Friscia’s sculptures represent a very substantial portion of his production, although they are concentrated in the latter part of his career. Here, too, the language of the Italian-American artist lies somewhere between figuration and abstraction, as we see, for example, when looking at Venus, a soft and voluminous work that proposes a goddess with abundant forms, and which becomes a symbol of life itself and of motherhood (the theme of the “Great Mother” also returns in a unique work, the Planeometric Figure of the 1980s, the only work in the collection of the National Library of Potenza made by embossing, in order to make a voluptuous female body emerge from the bronze slab), or the Female Figure with which the artist, we read in the catalog entry referring to the work, arrives at “forms of great cleanliness in an attempt to make less hard and more transparent cubist densities; primary forms that derive from the extreme sterilization of more complex forms in the rendering of which, Albert Friscia’s sculpture is likened to that of Brancusi and Moore.” The great formal simplicity reminiscent of Brancusi can also be found in the Mystical Figure of the 1970s, in which the artist’s attempt to put forward a symbolic image of femininity is evident. Instead, it is movement that is the element that animates works such as the Dancing Figure or the Birds in Flight, which marks one of the high points of Friscia’s abstract language, with an interweaving of forms and planes that are distributed in a circle to suggest to the relative the idea of the movement of birds. Further expressive possibilities are explored with Planeometric form. geometric decorative motifs, a tiny work (it is just 6 centimeters high) from the 1950s that, the entry states, “depicts an abstract image with plastic articulations and geometric implosions: space, thus, seems to become matter in expansion,” a matter in motion that seems to anticipate the Kinetichromes.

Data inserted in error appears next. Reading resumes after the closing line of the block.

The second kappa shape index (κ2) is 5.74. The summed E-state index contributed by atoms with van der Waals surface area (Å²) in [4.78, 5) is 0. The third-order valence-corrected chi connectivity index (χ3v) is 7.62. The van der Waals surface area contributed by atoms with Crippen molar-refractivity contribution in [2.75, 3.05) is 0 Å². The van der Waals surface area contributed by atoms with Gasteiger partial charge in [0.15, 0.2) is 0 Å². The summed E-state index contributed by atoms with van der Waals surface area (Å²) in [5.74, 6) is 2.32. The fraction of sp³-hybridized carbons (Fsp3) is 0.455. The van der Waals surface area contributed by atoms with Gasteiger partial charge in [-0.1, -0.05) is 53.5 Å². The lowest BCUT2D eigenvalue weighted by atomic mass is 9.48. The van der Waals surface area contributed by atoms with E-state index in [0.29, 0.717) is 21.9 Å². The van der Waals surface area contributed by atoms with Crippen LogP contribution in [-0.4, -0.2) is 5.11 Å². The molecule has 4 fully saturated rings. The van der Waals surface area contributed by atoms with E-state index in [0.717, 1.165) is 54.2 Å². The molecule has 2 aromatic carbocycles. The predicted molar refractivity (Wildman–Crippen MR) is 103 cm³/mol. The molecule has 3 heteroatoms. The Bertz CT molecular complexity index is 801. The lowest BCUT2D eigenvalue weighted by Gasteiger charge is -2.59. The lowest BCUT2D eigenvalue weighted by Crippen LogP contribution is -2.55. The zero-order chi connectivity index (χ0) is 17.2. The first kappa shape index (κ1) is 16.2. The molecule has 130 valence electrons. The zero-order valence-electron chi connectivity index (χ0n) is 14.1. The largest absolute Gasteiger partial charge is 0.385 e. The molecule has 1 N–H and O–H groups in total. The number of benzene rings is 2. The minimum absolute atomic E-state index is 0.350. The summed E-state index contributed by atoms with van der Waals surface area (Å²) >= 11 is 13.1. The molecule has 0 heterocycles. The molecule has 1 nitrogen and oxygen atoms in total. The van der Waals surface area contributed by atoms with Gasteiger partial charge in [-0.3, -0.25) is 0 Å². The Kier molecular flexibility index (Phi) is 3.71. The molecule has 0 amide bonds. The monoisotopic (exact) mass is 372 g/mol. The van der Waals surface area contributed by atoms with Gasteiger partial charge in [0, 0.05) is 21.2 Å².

Albert Friscia, Venus (1960-1980; bronzo, altezza 38 cm; Potenza, Biblioteca Nazionale)
Albert Friscia, Venus (1960-1980; bronze, height 38 cm; Potenza, National Library)